CDC Healthy Communities Program Four Elements of Creating Local Policy - PowerPoint PPT Presentation

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CDC Healthy Communities Program Four Elements of Creating Local Policy

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CDC Healthy Communities Program Four Elements of Creating Local Policy
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CDC Healthy Communities Program Four Elements of Creating Local Policy

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  1. CDC Healthy Communities ProgramFour Elements of Creating Local Policy 1. Assessing the policy landscape and selecting a policy objective. PHLC 2. Developing a strong base of support. CCSR 3. Supporting the case for implementation. HKC 4. Planning for policy implementation, monitoring, and enforcement. HCI Communities + All TA

  2. Making the Case and Taking Action • Why healthy vending? • Vending machines primarily sell foods with little nutritional value (high in calories, added sugars, added fats, sodium, preservatives) • Less healthy food choices makes it more challenging to meet nutritional needs and create a pattern for a lifetime of poor eating habits • Less healthy food choices lead to unwanted weight gain and an increased risk of chronic disease

  3. Making the Case and Taking Action • National Trends in Healthy Vending • Growing interest in creating healthy food environments • Many cities, counties, and schools experimenting with • different policies • Most focus on vending machines, some on concessions • and other facilities • Most focus on nutrition standards

  4. Making the Case and Taking Action Navigating Vending Related Nutrition Issues and Standards

  5. Making the Case and Taking Action “By working with a nutrition expert, we scoured the marketplace examining typical products offered in vending machines and identified healthy snacks that our customers may conveniently enjoy. As a market leader and a company who understands the current trends, Company X was first to offer these nutritious products.”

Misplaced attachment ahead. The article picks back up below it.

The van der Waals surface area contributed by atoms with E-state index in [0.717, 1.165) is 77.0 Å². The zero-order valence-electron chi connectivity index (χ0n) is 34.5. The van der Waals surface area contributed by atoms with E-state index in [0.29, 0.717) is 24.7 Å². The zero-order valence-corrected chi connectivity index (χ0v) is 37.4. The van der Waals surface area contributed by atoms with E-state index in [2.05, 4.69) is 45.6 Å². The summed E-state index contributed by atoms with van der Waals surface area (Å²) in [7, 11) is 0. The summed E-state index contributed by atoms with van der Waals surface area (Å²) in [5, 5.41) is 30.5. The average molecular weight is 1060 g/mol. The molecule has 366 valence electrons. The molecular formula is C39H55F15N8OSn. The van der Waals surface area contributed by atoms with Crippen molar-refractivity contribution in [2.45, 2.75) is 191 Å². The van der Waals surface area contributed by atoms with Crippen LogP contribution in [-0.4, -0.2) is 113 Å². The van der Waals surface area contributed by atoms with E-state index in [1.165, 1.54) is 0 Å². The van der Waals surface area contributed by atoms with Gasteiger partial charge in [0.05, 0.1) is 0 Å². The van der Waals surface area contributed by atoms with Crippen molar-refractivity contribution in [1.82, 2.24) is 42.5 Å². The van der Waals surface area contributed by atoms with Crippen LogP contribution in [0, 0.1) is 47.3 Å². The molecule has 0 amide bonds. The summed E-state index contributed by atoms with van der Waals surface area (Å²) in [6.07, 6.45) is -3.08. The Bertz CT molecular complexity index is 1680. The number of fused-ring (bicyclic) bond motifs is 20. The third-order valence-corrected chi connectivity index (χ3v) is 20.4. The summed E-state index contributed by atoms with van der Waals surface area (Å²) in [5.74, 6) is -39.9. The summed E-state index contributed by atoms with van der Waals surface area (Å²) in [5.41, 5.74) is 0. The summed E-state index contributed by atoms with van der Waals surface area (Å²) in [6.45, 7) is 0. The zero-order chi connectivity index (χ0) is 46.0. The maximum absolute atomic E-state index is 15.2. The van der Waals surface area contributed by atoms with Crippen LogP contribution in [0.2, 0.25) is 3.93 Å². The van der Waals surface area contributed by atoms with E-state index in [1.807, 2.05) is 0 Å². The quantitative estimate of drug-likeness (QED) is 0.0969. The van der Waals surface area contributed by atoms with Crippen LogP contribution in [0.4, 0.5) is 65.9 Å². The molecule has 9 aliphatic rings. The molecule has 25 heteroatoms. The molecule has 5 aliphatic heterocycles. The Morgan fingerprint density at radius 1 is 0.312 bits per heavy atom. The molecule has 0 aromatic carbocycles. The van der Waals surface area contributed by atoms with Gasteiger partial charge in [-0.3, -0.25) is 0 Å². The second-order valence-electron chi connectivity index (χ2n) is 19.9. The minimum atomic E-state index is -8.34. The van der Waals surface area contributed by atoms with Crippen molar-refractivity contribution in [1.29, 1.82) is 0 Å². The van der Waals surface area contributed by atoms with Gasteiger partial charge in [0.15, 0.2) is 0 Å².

6. Making the Case and Taking Action Serving size Servings per container Calories per serving Sugar Total Fat Sodium

  7. Making the Case and Taking Action

  8. Making the Case and Taking Action

  9. Making the Case and Taking Action INGREDIENT LIST

  10. Making the Case and Taking Action COLOR ME HEALTHY

  11. Making the Case and Taking Action

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  15. Making the Case and Taking Action STRONG POLICES WORK

  16. Making the Case and Taking Action Think About….. Pricing strategies Product placement THE FEAR FACTOR

  17. Making the Case and Taking ActionSTRONG NUTRITION STANDARDS EXAMPLE • Health and Sustainability Guidelines for • Federal Concessions and Vending Operations • 2010 Dietary Guidelines for Americans • If juice is offered, only 100% juice with no added sugar • At least 50% of beverages must have ≤40 calories/serving • All snacks limited to ≤200 calories and ≤230 mg sodium /serving • Strong nutrition standards

  18. Making the Case and Taking Action Limited nutrition standards example National Automatic Merchandising Association • Labels items that meet nutrition standards with a “fit pick” label • Limited nutrition standards criteria • Does not increase availability of healthy options or decrease availability of unhealthy options Not a true healthy vending policy

  19. Making the Case and Taking Action • Beverage Standards: • 100% of beverages must be one or a combination of the following: • Water, including carbonated water (no added caloric sweeteners) • Coffee or tea with no added caloric sweeteners (if condiments are • provided, sugars and sugar substitutes may be provided and • milk/creamer products, such as whole or 2% milk, that have less fat • than cream) • Fat‐free or 1% low‐fat dairy milk or calcium‐ and vitamin‐D‐fortified • soymilk with less than 200 calories per container

  20. Making the Case and Taking Action Beverage Standards: 100% of beverages must be one or a combination of the following: • 100% fruit juice or fruit juice combined with water or carbonated water • (limited to a maximum of 12‐ounce container; no added caloric sweeteners) • 100% vegetable juice (limited to a maximum of 12‐ounce container, no added • caloric sweeteners, and ≤ 200 milligrams of sodium per container) • Low‐calorie beverages that are ≤ 40 calories per container.

  21. Making the Case and Taking Action STAKEHOLDER ENGAGEMENT • Do you have a common vision surrounding healthy vending? • Who will be most impacted with changes? • What are the losses stakeholders fear? • How will you provide education? • How will you develop advocacy?

  22. Making the Case and Taking Action

  23. Making the Case and Taking Action • Resources include: • National Alliance for Nutrition and Activity (NANA) Vending Machine Standards. • cspinet.org/new/pdf/final-model-vending-standards.pdf • Healthy Vending Resource Guide, An Employer Toolkit 2012, • Mid-America Coalition on Healthcare, Kansas City Missouri, and Johnson County Department of Health and Environment • www.marc.org/community/pdf/HealthyVendingResourceGuide.pdf

  24. Making the Case and Taking Action